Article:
Twenty-one years ago this week, the National Cattlemen’s Beef Association advised cattlemen all was well.
What was the real reason Tyson bought Iowa Beef Processors (IBP), the biggest beef packer in the world,?
“Tyson said he was attracted to IBP because he saw the company putting in place a lot of the things Tyson did 20 years ago.”
Did Tyson, having profitably captured the poultry supply chain, see the use of the IBP Formula as a better way to control livestock supplies without the expense and risk of owning the animals? Eliminating the capital intensive ownership of livestock, especially cattle, would show a big return on investment for Tyson shareholders. Owning the chickens and the feed, while indentured growers owned the growing facilities, the dead birds and the manure, wasn’t nearly as good a deal as what IBP had innovated with the Formula. The Formula pushed the huge investment in livestock, and the work and risk, onto ranchers and independent cattle feeders, and control of the inventory and priceless ability to manage and manipulate market prices to IBP, soon to be Tyson.
The 2001 NCBA Convention was my last. I introduced myself to John Tyson as a plaintiff in the IBP lawsuit. He asked, “What lawsuit?” I told him it was a private action based on the 1921 Packers and Stockyards Act, and if we were successful, the lawsuit could cost IBP more than it’s entire market capitalization. He said he knew all about the Packers and Stockyards Act. I responded, yes I know you do, and had it been properly enforced, you wouldn’t be where you are today in the chicken industry. He went on to blame Walmart and departed to address the convention:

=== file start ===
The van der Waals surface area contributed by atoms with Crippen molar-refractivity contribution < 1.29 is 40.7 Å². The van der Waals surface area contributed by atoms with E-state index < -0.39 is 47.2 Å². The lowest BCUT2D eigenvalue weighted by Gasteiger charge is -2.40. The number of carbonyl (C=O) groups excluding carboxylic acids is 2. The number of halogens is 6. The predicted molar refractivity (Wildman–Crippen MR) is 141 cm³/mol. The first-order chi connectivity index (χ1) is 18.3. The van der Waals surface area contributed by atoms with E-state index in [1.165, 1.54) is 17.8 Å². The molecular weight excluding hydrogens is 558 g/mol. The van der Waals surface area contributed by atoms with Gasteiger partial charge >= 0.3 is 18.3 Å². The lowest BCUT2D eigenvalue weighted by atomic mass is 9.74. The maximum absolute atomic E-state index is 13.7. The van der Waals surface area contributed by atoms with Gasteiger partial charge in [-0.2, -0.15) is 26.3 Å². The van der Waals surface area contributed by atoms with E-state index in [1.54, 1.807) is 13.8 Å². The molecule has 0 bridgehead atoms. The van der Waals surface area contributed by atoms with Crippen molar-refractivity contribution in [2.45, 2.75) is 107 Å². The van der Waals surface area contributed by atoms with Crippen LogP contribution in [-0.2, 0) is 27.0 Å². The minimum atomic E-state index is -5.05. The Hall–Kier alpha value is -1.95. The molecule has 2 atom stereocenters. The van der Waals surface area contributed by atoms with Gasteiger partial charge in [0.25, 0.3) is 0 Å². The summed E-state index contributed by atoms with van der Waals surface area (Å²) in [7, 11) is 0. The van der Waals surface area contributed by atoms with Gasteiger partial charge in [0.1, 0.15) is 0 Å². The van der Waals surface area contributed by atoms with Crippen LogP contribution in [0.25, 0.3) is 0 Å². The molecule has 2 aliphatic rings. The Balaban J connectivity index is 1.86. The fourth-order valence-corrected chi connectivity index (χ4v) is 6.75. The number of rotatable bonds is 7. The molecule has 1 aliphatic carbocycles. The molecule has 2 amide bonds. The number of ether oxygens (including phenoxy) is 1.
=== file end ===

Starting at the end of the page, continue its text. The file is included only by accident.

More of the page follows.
Walmart was likely another very good reason for Tyson’s interest in IBP. Money was cheap, and with Tyson’s cozy and nearly exclusive supplier arrangement with Walmart, the opportunity to manage and control both the supply and demand for all three major meat categories, beef, pork and poultry, was an extraordinary opportunity. Since the 1996 merger that created NCBA, the organization had been a dependable ally of the big meatpackers and could be depended on to pacify producers.
Cattlemen today, even more than captured poultry growers, have seen their equity systematically transferred to the balance sheets of the big food cartel. Tyson and Walmart, with the help of NCBA, have led the way to today’s disaster – the most concentrated, consolidated, unfair, and fragile food system in history.
Can we really look for solutions to come out of this week’s NCBA/meatpacker convention?
To understand more about how we got here and why we should care listen to the Charter ranch story.